"The Plagiarism Schism" -- Pictured: Howard Wolowitz (Simon Helberg) and Bernadette (Melissa Rauch). Kripke (John Ross Bowie) has proof that Dr. Pemberton (Sean Astin) plagiarized his thesis in college, and Sheldon and Amy aren\'t sure if they should turn him in or not. Also, Wolowitz is happily surprised to learn that Bernadette wasn\'t the only waitress at the Cheesecake Factory who had a crush on him back in the day, on THE BIG BANG THEORY, Thursday, May 2 (8:00-8:31 PM, ET/PT) on the CBS Television Network. Photo: Michael Yarish/Warner Bros. Entertainment Inc. © 2019 WBEI. All rights reserved. (Photo: Michael Yarish, Warner Bros.)
Sheldon needs half a billion dollars to prove his latest concept of string theory, which the University cannot afford to fund. Crowdfunding and selling some of his most valuable comic books to Stuart give him a small start. When Raj mentions gambling in Las Vegas, Sheldon goes there but is caught calculating odds by security before he can make any bets. Meanwhile, Amy takes Penny and Bernadette shopping for her wedding dress. She loves an old-fashioned one that the other girls admit that they find ugly, though Penny assures Amy she can make her own decisions about her wedding. Sheldon, however, comes home and sees Amy in the dress and loves how she looks.
Similar to Kaley Cuoco, Johnny Galecki has been acting since he was young. His first gig was in 1987 — over 30 years ago — and he also starred in National Lampoon’s Christmas Vacation in 1989. He got his big television break on Roseanne and has since become one of the most successful television actors. His impressive resume earned him a net worth of $50 million.
In scenes set at Howard's home, he interacts with his rarely-seen mother (voiced by Carol Ann Susi until her death) by shouting from room to room in the house. She similarly interacts with other characters in this manner.[85] She reflects the Jewish mother stereotype in some ways, such as being overly controlling of Howard's adult life and sometimes trying to make him feel guilty about causing her trouble. She is dependent on Howard, as she requires him to help her with her wig and makeup in the morning. Howard, in turn, is attached to his mother to the point where she still cuts his meat for him, takes him to the dentist, does his laundry and "grounds" him when he returns home after briefly moving out.[86] Until Howard's marriage to Bernadette in the fifth-season finale, Howard's former living situation led Leonard's psychiatrist mother to speculate that he may suffer from some type of pathology,[87] and Sheldon to refer to their relationship as Oedipal.[88] In season 8, Howard's mother dies in her sleep while in Florida, which devastates Howard and Stuart, who briefly lived with Mrs. Wolowitz.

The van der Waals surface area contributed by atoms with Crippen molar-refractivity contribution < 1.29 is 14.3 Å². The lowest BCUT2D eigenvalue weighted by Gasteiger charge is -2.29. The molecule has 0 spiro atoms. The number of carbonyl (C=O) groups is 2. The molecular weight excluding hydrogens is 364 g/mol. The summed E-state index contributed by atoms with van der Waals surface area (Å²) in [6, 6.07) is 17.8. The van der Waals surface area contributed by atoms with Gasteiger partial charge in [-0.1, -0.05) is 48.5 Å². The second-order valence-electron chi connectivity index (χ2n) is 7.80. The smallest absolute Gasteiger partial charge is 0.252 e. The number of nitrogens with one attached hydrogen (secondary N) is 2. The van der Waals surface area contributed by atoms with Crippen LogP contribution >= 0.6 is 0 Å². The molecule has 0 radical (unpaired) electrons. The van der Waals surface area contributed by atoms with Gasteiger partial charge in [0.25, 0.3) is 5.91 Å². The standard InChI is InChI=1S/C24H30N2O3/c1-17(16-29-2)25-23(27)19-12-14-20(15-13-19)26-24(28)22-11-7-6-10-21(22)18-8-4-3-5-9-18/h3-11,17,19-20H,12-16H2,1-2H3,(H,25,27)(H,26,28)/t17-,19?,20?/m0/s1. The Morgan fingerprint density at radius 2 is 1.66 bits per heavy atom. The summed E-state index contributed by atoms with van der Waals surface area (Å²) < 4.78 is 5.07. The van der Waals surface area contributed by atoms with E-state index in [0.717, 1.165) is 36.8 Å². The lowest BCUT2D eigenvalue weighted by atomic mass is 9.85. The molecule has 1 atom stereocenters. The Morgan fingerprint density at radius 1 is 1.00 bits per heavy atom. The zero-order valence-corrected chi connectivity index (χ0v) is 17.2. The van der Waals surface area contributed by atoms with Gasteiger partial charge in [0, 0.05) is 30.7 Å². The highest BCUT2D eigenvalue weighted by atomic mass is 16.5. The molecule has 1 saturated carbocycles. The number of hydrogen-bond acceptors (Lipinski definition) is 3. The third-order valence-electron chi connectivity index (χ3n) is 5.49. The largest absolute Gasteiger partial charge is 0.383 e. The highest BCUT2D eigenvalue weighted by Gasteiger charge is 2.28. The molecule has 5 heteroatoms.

The show was filmed in front of a live audience and was produced by Warner Bros. Television and Chuck Lorre Productions. The Big Bang Theory received mixed reviews from critics throughout its first season, but reception was more favorable in the second and third seasons. Later seasons saw a return to a lukewarm reception, with the show being criticized for a decline in comedic quality. Despite the mixed reviews, seven seasons of the show have ranked within the top ten of the final television season ratings, ultimately reaching the no. 1 spot in its eleventh season. The show was nominated for the Emmy Award for Outstanding Comedy Series from 2011 to 2014 and won the Emmy Award for Outstanding Lead Actor in a Comedy Series four times for Jim Parsons. It has so far won seven Emmy Awards from 46 nominations. Parsons also won the Golden Globe for Best Actor in a Television Comedy Series in 2011. The series has so far won 56 awards from 216 nominations. It has also spawned a prequel series in 2017 based on Parsons' character, Sheldon Cooper, named Young Sheldon, which also airs on CBS.
Sheldon cannot find the perfect wedding date and begins talking in his sleep, adopting the persona of a laid-back person who goes with the flow. Amy and Penny believe that his subconscious mind is trying to tell him to be more relaxed; his attempt to be so while wearing flip-flops ends in disaster. He decides to leave all the wedding planning to Amy while he wears a Star Trek uniform underneath his tuxedo. Meanwhile, Raj and Stuart both become interested in Bernadette's new coworker Ruchi. While she likes them both as friends, she does not want a relationship with anyone.
Sheldon has been writing to the reclusive scientist Dr. Wolcott (Peter MacNicol) who invites Sheldon to visit him in his completely isolated mountain cabin. The women quickly ask Leonard, Raj and Howard to tag along with him, making this his bachelor party, despite Sheldon's assertions that it shouldn't be called such. Wolcott has a brilliant mind but his behavior is very strange to the guys. He tells Sheldon he cut off all contact with others to focus on science. Though Sheldon enjoys the science, he decides that he doesn't want to live like Wolcott because of his friends and Amy. The guys leave to avoid Wolcott, whose theories about time make him doubt whether the guys were ever there. Meanwhile, Penny and Bernadette throw Amy a quilting bee for her bachelorette party, which she quickly finds boring. When Amy tells them she wants a night full of bad decisions as she earlier implied, they go to a bar where Amy drinks a few shots and passes out in twelve minutes. When she wakes up back at the apartment hungover and disappointed, the women lie and reassure her she had a wild time, involving her drunkenly riverdancing.
Initial reception for the series was mixed. The review aggregation website Rotten Tomatoes reported a 52% approval rating for the first season based on reviews from 23 critics, with an average rating of 5.18/10. The website's critical consensus reads, "The Big Bang Theory brings a new class of character to mainstream television, but much of the comedy feels formulaic and stiff."[91] On Metacritic, the season holds a score of 57 out of 100, based on reviews from 23 critics, indicating "mixed or average reviews".[92] Later seasons received more acclaim and in 2013, TV Guide ranked the series #52 on its list of the 60 Best Series of All Time.[93]